Also – the truth is that you won’t be able to (or want to) do every case that walks in your office.  A good working relationship is in the best interest of the patient.


General dentists are your friends.  You were a general dentist at one time – when you graduated from dental school until you completed your residency.  The name of the game is the PATIENT.  You weren’t born with implant training – you gained it with education, time, and experience.  This same thing can be completed by general dentists.  Scare tactics will not make things better.  In fact, those specialists who embrace other dentists and partner with them will be the big winners.  Their practices will grow and the relationship between specialist and general dentist will be rock solid.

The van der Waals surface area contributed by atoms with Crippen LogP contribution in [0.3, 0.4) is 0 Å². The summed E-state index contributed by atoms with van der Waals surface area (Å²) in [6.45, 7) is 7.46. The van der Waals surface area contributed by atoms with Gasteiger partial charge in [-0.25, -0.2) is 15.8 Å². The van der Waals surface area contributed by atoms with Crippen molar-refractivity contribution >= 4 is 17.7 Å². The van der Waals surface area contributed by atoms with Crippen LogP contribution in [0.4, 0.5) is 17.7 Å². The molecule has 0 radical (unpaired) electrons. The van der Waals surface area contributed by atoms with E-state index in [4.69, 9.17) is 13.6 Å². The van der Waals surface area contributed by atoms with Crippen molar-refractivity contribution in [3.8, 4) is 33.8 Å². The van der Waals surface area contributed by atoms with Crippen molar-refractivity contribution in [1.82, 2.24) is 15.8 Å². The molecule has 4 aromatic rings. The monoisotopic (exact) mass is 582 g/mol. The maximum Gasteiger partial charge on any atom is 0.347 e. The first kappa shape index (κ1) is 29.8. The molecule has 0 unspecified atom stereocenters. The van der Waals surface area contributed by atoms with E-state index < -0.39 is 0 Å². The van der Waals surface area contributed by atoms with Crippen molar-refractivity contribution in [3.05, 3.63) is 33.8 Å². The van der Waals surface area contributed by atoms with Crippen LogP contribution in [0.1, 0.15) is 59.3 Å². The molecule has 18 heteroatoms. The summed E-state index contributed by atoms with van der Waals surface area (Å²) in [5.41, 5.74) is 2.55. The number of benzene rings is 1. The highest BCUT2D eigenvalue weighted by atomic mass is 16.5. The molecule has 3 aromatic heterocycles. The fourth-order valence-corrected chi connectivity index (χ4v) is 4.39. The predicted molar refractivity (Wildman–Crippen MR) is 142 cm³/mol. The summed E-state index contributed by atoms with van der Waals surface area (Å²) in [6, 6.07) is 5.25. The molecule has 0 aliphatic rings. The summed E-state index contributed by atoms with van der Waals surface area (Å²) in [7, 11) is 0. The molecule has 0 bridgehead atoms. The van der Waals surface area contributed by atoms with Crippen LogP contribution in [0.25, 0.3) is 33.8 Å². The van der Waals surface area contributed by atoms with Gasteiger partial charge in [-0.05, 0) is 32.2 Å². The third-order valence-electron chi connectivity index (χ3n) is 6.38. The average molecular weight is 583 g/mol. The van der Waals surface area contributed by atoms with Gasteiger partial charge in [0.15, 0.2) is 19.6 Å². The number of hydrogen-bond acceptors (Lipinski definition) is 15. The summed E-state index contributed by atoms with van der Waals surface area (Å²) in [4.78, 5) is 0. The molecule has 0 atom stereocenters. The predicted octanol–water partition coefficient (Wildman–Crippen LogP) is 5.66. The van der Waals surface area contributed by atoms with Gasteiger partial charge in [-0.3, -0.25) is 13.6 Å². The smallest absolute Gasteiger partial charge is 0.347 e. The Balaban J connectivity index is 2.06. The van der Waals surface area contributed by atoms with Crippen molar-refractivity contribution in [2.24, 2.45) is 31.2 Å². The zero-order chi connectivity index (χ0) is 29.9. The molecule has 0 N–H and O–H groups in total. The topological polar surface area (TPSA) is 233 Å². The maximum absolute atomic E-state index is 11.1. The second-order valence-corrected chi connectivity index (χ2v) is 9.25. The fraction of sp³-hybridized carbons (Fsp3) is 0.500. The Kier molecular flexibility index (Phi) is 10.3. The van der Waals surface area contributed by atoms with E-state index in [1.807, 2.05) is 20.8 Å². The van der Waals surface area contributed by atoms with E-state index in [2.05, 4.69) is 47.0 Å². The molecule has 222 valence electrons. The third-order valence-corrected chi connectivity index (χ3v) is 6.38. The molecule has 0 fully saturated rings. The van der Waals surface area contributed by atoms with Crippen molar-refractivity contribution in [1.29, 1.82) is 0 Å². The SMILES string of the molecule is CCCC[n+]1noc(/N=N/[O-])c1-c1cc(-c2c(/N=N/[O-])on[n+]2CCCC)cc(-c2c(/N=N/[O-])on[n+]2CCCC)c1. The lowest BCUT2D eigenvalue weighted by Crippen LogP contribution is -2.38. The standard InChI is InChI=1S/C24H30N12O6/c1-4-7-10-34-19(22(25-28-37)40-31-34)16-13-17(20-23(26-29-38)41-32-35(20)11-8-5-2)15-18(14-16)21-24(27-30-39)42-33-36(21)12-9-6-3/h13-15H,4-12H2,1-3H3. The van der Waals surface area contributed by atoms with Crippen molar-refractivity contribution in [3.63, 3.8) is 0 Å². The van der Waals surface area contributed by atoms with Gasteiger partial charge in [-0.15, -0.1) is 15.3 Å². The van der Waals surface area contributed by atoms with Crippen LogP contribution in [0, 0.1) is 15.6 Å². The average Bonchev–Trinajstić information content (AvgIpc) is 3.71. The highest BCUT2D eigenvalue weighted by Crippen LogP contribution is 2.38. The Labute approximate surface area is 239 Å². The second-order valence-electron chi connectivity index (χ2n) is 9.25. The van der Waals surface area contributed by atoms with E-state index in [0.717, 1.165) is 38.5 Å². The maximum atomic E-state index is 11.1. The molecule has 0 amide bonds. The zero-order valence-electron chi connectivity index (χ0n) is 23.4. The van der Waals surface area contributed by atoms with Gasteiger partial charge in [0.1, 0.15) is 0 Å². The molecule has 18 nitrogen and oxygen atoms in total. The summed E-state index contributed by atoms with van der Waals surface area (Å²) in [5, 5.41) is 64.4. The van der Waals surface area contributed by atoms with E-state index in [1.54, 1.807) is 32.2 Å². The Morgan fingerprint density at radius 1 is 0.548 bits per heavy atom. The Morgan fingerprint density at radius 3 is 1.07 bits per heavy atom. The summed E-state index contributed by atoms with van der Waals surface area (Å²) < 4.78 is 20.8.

Also, remember that the vast majority of your patients come to you by referral of a general dentist.   Ultimately, the success of your practice greatly hinges on a friendly relationship with  your general dentist.

MAY I ASK A SMALL FAVOR OF YOU?  If you are a general dentist reading this do me a favor.  Support your local specialists who support general dentists.  Stop sending your patients to ‘small minded’ specialists who don’t embrace general dentists expanding their skill sets.  There is nothing that will speak louder than this!  And a second favor.  A rising tide lifts all boats.  Encourage your fellow general dentists to participate in advanced education and push themselves to learn about new things.  In my opinion, our profession isn’t taking enough continuing education.